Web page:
Intercessors anchored to place help to bring God’s will to bear on their entire communities.

5. Mission-driven financiers

One of the most powerful forms of place-anchored leadership is that of financiers who commit mission-driven resources to a community over the long term. For example, Demos Shakarian[12] was a successful entrepreneur and the founder of the Full Gospel Businessmen Fellowship International, who used his organisational abilities to facilitate many evangelistic campaigns, and played a key role in launching Trinity Broadcasting Network (TBN) .

Bringing this to contemporary times and the advent of venture capital, imagine we had dedicated funds committed to investing in communities – instead of companies. Surely, the other four types of leadership in those communities would know how best the funds are to be disbursed to achieve God’s purposes in their communities.

Although king David knew he wouldn’t live to see the building of the Temple in Jerusalem, he was diligent in storing up a significant portion of what was needed to fulfil the purpose of God:

Furthermore David the king said unto all the congregation, Solomon my son, whom alone God hath chosen, is yet young and tender, and the work is great: for the palace is not for man, but for the Lord God. Now I have prepared with all my might for the house of my Godin abundance. Moreover, because I have set my affection to the house of my God, I have of mine own proper good, of gold and silver, which I have given to the house of my God, over and above all that I have prepared for the holy house (2 Chronicles 29:13, emphasis mine).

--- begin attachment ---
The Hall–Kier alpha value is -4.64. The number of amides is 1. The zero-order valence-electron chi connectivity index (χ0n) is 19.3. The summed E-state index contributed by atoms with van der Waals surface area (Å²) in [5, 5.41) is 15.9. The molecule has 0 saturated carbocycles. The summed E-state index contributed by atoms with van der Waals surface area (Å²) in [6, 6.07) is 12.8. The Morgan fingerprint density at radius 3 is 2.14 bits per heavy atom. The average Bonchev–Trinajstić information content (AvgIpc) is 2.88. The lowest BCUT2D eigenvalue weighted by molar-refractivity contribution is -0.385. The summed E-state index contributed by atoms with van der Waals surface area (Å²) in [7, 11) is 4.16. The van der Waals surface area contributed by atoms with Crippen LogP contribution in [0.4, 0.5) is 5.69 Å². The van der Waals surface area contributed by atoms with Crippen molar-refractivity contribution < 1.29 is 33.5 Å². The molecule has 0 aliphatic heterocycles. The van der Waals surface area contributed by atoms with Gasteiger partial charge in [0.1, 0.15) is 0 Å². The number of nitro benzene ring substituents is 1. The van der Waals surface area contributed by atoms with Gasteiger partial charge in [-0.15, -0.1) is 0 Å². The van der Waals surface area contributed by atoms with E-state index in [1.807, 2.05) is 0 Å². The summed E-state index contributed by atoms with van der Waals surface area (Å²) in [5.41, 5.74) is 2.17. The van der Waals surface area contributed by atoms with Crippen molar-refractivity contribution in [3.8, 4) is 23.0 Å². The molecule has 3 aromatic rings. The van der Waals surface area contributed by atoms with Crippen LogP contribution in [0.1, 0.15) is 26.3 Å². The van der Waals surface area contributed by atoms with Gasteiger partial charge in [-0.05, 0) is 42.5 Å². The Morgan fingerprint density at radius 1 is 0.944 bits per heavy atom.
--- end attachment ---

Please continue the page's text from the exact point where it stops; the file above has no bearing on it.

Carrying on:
We need men and women who are willing to not only commit their hearts but also their resources to place.

 A summons

In the previous article, I mentioned that there are 774 Local Government Areas in Nigeria. With a population of 213.4 million, we have a population to local government ratio of 260 000:1. Now, imagine that we have 24–48 people per local government who fit the descriptions above and who are committed to these places over long periods of time (10–30 years).

Can you imagine the depth and breadth of transformation our communities will experience? Now, imagine this across all the countries of Africa? What do you see? This is a vision the Lord has branded on my heart and I cannot wait to see the day we arise all across Africa in whichever of these capacities, to secure our villages, towns and cities for God and Him alone!